I lost my mother at about this time last year, after her 10-year struggle with Alzheimer’s disease. During this past year, kind friends have checked in at holidays and birthdays, understandably assuming these first landmark occasions without my mom would be difficult. The truth is something that I was at first ashamed to admit, let alone articulate: Grieving her nonw, when the loss is complete, feels nothing like I had expected. It feels easy.
Alzheimer’s gets called the “the long goodbye” but it’s not even as decent as that. It’s a stolen goodbye, a missed goodbye, a shame goodbye, as the person you love dissolves in unseen pieces until they’re completely gone. It’s impossible to pinpint, even to the year, when your last conversation with them may have been. The ability to say goodbye to someone on her deathbed suddently seems like getting a pony for your birthday, compared with this quiet drift into the mist.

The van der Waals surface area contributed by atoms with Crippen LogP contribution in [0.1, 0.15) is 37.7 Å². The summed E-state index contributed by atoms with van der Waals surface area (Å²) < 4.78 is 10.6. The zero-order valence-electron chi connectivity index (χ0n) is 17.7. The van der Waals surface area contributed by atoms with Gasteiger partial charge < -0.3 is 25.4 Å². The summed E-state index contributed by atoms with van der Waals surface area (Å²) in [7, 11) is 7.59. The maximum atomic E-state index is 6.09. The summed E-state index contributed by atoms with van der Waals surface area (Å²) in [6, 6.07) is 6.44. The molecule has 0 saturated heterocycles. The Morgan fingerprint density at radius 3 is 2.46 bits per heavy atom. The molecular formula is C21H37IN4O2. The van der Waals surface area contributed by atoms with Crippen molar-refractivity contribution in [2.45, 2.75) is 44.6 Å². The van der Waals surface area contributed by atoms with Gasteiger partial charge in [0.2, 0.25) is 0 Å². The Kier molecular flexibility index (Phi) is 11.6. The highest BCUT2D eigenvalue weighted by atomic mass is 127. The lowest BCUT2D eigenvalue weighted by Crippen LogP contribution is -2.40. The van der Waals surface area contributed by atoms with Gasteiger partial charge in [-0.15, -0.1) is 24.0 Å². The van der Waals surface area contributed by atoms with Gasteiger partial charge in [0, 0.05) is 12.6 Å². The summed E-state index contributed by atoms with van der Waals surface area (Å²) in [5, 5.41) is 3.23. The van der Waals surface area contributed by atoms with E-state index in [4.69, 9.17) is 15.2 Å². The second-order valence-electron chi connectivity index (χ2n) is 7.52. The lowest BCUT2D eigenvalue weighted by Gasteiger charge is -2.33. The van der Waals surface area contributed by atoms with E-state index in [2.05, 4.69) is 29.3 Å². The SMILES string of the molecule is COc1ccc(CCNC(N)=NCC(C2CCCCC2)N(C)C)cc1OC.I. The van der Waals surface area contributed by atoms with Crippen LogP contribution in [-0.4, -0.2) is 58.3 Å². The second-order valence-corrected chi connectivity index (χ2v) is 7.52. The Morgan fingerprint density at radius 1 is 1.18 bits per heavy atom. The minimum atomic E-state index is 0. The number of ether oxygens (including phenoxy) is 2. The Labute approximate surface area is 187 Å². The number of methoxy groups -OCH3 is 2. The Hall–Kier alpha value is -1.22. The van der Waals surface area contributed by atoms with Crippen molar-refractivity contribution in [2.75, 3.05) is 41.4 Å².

But the pony does come.